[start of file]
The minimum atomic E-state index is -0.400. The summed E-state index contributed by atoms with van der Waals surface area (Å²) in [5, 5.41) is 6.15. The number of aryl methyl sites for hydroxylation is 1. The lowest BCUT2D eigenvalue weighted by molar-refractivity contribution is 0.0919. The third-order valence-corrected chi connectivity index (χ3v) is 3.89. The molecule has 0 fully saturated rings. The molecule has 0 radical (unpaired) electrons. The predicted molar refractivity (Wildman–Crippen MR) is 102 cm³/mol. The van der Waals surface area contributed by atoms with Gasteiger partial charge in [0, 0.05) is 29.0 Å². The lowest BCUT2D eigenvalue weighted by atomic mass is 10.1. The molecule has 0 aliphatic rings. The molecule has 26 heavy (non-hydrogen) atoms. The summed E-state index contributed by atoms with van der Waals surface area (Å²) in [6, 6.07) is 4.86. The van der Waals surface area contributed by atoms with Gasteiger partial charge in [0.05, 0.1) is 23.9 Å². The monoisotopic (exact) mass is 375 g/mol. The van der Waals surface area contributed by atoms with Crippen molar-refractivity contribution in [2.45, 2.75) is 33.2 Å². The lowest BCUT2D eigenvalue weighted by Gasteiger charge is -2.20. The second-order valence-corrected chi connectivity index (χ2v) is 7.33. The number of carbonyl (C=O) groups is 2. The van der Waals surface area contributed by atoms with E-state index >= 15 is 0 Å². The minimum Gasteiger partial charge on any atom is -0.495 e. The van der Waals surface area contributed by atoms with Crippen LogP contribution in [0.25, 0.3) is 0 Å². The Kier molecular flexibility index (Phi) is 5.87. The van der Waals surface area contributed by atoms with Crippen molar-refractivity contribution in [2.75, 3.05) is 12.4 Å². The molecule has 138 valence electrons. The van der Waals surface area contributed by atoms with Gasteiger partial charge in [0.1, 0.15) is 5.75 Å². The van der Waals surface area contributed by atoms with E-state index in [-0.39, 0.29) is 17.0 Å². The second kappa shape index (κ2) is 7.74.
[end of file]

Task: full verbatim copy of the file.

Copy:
The minimum atomic E-state index is -0.400. The summed E-state index contributed by atoms with van der Waals surface area (Å²) in [5, 5.41) is 6.15. The number of aryl methyl sites for hydroxylation is 1. The lowest BCUT2D eigenvalue weighted by molar-refractivity contribution is 0.0919. The third-order valence-corrected chi connectivity index (χ3v) is 3.89. The molecule has 0 fully saturated rings. The molecule has 0 radical (unpaired) electrons. The predicted molar refractivity (Wildman–Crippen MR) is 102 cm³/mol. The van der Waals surface area contributed by atoms with Gasteiger partial charge in [0, 0.05) is 29.0 Å². The lowest BCUT2D eigenvalue weighted by atomic mass is 10.1. The molecule has 0 aliphatic rings. The molecule has 26 heavy (non-hydrogen) atoms. The summed E-state index contributed by atoms with van der Waals surface area (Å²) in [6, 6.07) is 4.86. The van der Waals surface area contributed by atoms with Gasteiger partial charge in [0.05, 0.1) is 23.9 Å². The monoisotopic (exact) mass is 375 g/mol. The van der Waals surface area contributed by atoms with Crippen molar-refractivity contribution in [2.45, 2.75) is 33.2 Å². The lowest BCUT2D eigenvalue weighted by Gasteiger charge is -2.20. The second-order valence-corrected chi connectivity index (χ2v) is 7.33. The number of carbonyl (C=O) groups is 2. The van der Waals surface area contributed by atoms with E-state index >= 15 is 0 Å². The minimum Gasteiger partial charge on any atom is -0.495 e. The van der Waals surface area contributed by atoms with Crippen LogP contribution in [0.25, 0.3) is 0 Å². The Kier molecular flexibility index (Phi) is 5.87. The van der Waals surface area contributed by atoms with Crippen molar-refractivity contribution in [2.75, 3.05) is 12.4 Å². The molecule has 138 valence electrons. The van der Waals surface area contributed by atoms with Gasteiger partial charge in [0.1, 0.15) is 5.75 Å². The van der Waals surface area contributed by atoms with E-state index in [-0.39, 0.29) is 17.0 Å². The second kappa shape index (κ2) is 7.74.